US 6479473 B1
A method for producing an improved veterinary product is disclosed. The method comprises bringing a selected long-acting anticmicrobial formulation into intimate admixture with a predetermined amount of an anti-inflammatory agent and preparing the admixture for parenteral administration.
1. A single treatment veterinary formulation comprising a therapeutically effective amount of a long-acting oxytetracycline formulation and an effective adjuvant amount of flunixin, in a pharmaceutically acceptable carrier for parenteral administration.
2. The single treatment veterinary formulation of
3. A method of treating a microbial infection in an animal, the method comprising administering to an animal in need of antimicrobial treatment, a single parenteral dose of a single treatment veterinary formulation comprising a therapeutically effective amount of a long-acting oxytetracycline formulation and an effective adjuvant amount of flunixin, in a pharmaceutically acceptable carrier for parenteral administration.
4. The method according to
This application is a 35 USC §371 filing of PCT/GB97/01222, filed May 6, 1997, the entire contents of which is incorporated herein by reference.
This invention relates to administration of antimicrobials primarily in the field of veterinary medicine. The desirability of minimising administration activities in veterinary medicine is particularly acute for several reasons. Obviously the subject of treatment in veterinary medicine cannot be counselled nor cooperate in the treatment process. Therefore in addition to therapeutic considerations there arise disadvantages including the labour involved in catching and handling the animal and the stress it suffers arising from the treatment. One way of addressing these difficulties is to provide long-acting formulations so that each separate act of administration has a longer effect before a further treatment is called for.
Long acting or single treatment antimicrobials have been available for some time now in veterinary medicine.
The long acting basis of such products can result from a combination of both the inherent nature of the drug or drug form used and the formulation in which it is administered. Their benefits over conventional repeat treatment products may include: reduced stress to the sick animal, in that it does not have to be caught and restrained on a daily basis in order to receive treatment, reduced work load for the farmer/veterinarian again because there are no repeat treatments and increased efficacy in treating clinical conditions in that drug levels are continuously present over a prolonged period.
However one of the problems with long acting formulations of antimicrobials is that they may cause irritation at the site of administration and also that high levels of antimicrobial can be found at the sites of administration for a long time.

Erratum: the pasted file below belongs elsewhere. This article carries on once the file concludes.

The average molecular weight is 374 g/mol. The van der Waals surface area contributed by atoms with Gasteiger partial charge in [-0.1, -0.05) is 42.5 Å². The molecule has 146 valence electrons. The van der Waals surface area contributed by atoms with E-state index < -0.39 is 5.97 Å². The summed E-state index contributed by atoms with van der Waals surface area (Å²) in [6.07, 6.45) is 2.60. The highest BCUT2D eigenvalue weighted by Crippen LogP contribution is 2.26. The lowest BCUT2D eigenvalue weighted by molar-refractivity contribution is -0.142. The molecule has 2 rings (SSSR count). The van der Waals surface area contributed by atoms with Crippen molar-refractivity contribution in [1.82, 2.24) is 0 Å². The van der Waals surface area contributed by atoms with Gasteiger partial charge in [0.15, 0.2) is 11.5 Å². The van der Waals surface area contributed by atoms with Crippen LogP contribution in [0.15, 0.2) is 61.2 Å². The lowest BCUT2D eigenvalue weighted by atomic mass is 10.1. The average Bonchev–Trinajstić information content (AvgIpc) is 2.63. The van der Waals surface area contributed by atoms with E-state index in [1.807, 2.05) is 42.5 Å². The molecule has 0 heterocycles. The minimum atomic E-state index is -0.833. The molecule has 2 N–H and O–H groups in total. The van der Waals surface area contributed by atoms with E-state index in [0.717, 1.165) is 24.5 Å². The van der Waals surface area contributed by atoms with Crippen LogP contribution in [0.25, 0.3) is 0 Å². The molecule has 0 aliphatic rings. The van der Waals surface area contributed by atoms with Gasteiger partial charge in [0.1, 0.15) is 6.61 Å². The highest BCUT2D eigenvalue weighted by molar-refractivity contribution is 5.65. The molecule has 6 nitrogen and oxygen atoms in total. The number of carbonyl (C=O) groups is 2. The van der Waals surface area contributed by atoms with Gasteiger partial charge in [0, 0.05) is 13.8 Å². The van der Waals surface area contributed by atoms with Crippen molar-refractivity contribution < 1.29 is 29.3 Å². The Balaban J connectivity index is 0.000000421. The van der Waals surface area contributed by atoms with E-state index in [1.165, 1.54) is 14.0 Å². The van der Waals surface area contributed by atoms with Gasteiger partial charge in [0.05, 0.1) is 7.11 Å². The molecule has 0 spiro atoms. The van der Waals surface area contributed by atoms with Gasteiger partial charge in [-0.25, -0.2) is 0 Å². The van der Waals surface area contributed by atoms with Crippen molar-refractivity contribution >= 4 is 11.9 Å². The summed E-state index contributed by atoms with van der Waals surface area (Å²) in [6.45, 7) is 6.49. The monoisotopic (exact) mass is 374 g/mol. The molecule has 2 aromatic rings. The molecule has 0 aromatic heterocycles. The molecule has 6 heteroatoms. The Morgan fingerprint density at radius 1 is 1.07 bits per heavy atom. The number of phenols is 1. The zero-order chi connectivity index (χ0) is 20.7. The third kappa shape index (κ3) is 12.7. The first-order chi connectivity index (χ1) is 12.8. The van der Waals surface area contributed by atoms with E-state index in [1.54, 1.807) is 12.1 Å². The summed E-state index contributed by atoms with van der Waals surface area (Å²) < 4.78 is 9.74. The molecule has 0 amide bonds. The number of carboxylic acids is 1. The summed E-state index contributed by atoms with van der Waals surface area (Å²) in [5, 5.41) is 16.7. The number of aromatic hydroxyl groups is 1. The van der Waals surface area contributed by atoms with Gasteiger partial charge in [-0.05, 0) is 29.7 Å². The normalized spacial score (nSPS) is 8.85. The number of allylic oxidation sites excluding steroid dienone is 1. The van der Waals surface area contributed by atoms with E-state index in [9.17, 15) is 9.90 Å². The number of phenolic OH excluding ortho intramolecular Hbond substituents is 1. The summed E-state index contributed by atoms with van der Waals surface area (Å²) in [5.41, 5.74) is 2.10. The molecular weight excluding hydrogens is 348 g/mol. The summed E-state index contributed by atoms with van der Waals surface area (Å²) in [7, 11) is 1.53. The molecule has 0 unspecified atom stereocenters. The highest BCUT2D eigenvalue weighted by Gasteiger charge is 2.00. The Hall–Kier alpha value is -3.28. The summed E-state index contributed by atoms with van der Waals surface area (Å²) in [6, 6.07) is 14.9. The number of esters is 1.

A further difficulty with long acting or single treatment products can be that they may not give as high blood levels immediately following administration as do the repeat treatment products. Whilst this may not affect the overall level of efficacy of the product it may result in a slower initial rate of recovery which can in some cases lead to the increased rate of long term damage to affected tissues and organs. An alternative explanation for the cause of tissue/organ damage is that it results as a consequence of the animals own inflammatory response to infection. As well as causing damage to tissue this inflammatory process may also reduce the diffusion of antimicrobial to the site of infection/inflammation. One means of preventing this from happening is to administer an anti-inflammatory drug. Such a drug on its own will reduce the inflammatory response but will not reduce the incidence of bacterial infection and so it is also necessary to administer an antimicrobial. One such product containing both an anti-inflammatory drug and an antimicrobial is commercially available, namely, Finabiotic, Schering-Plough Animal Health, however, use of this product requires daily treatments in order to be effective.
Accordingly it is an object of the present invention to obviate or mitigate the aforesaid disadvantages by providing a long-acting or single treatment formulation which has both antimicrobial and anti-inflammatory effect.
According to this invention there is provided a veterinary product comprising an antimicrobial and an anti-inflammatory agent in intimate admixture wherein the antimicrobial is selected from the group consisting of long-acting antimicrobials or depot antimicrobial formulations.
The product is preferably provided as a single dosage in a pharmaceutically permissible “ready for use” container such as a multi use vial or as a disposable syringe, or in packaging (e.g. blister packaging) containing a selected number of discrete dosage formulations for a prescribed period of treatment, each formulation being contained in a multi use vial or in an ampoule or disposable dispensing device adapted for parenteral use or any other suitable physiologically acceptable carrier or vehicle.
Further according to the present invention there is provided a method of producing an improved veterinary product comprising bringing a selected amount of a long acting antimicrobial into intimate admixture with a pre-determined amount of an anti-inflammatory agent and preparing the admixture for parenteral administration. Preferably the amounts of antimicrobial and anti-inflammatory agent are calculated to provide dosage amounts for a single treatment.
Advantageously this invention provides a veterinary product which on administration produces reduced irritation at the site of administration and reduced levels of antimicrobial found at the sites of administration over a period of time.
The invention will now be further described by way of reference to the following examples:
A trial was conducted to compare the efficacy of a long-acting antimicrobial formulation to a formulation comprising a long-acting antimicrobial and an anti-inflammatory drug. The active constituents of the two formulations are detailed in Table 1 below:
The comparative efficacy of the formulations was tested using a controlled disease model of pneumonia in cattle. The object of the study was to evaluate whether the addition of anti-inflammatory drug imparted benefit to the test animals.